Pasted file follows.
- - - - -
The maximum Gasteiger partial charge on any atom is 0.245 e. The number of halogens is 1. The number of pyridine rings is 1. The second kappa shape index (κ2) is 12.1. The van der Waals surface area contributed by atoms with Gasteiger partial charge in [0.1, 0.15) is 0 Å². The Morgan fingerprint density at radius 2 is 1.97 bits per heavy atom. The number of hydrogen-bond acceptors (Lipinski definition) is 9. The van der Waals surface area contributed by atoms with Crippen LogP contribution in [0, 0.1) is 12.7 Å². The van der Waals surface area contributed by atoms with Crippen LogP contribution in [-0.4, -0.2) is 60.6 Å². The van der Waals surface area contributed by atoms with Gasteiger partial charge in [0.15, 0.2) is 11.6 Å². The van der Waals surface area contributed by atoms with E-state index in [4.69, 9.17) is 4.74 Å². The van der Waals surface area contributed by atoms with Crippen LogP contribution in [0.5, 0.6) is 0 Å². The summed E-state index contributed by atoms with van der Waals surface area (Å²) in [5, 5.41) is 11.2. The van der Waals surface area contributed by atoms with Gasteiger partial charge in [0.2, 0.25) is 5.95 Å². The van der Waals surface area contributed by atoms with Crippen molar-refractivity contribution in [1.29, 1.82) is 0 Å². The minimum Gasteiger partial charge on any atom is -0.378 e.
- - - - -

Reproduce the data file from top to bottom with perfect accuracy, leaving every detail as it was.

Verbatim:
The maximum Gasteiger partial charge on any atom is 0.245 e. The number of halogens is 1. The number of pyridine rings is 1. The second kappa shape index (κ2) is 12.1. The van der Waals surface area contributed by atoms with Gasteiger partial charge in [0.1, 0.15) is 0 Å². The Morgan fingerprint density at radius 2 is 1.97 bits per heavy atom. The number of hydrogen-bond acceptors (Lipinski definition) is 9. The van der Waals surface area contributed by atoms with Crippen LogP contribution in [0, 0.1) is 12.7 Å². The van der Waals surface area contributed by atoms with Crippen LogP contribution in [-0.4, -0.2) is 60.6 Å². The van der Waals surface area contributed by atoms with Gasteiger partial charge in [0.15, 0.2) is 11.6 Å². The van der Waals surface area contributed by atoms with E-state index in [4.69, 9.17) is 4.74 Å². The van der Waals surface area contributed by atoms with Crippen LogP contribution in [0.5, 0.6) is 0 Å². The summed E-state index contributed by atoms with van der Waals surface area (Å²) in [5, 5.41) is 11.2. The van der Waals surface area contributed by atoms with Gasteiger partial charge in [0.2, 0.25) is 5.95 Å². The van der Waals surface area contributed by atoms with Crippen molar-refractivity contribution in [1.29, 1.82) is 0 Å². The minimum Gasteiger partial charge on any atom is -0.378 e.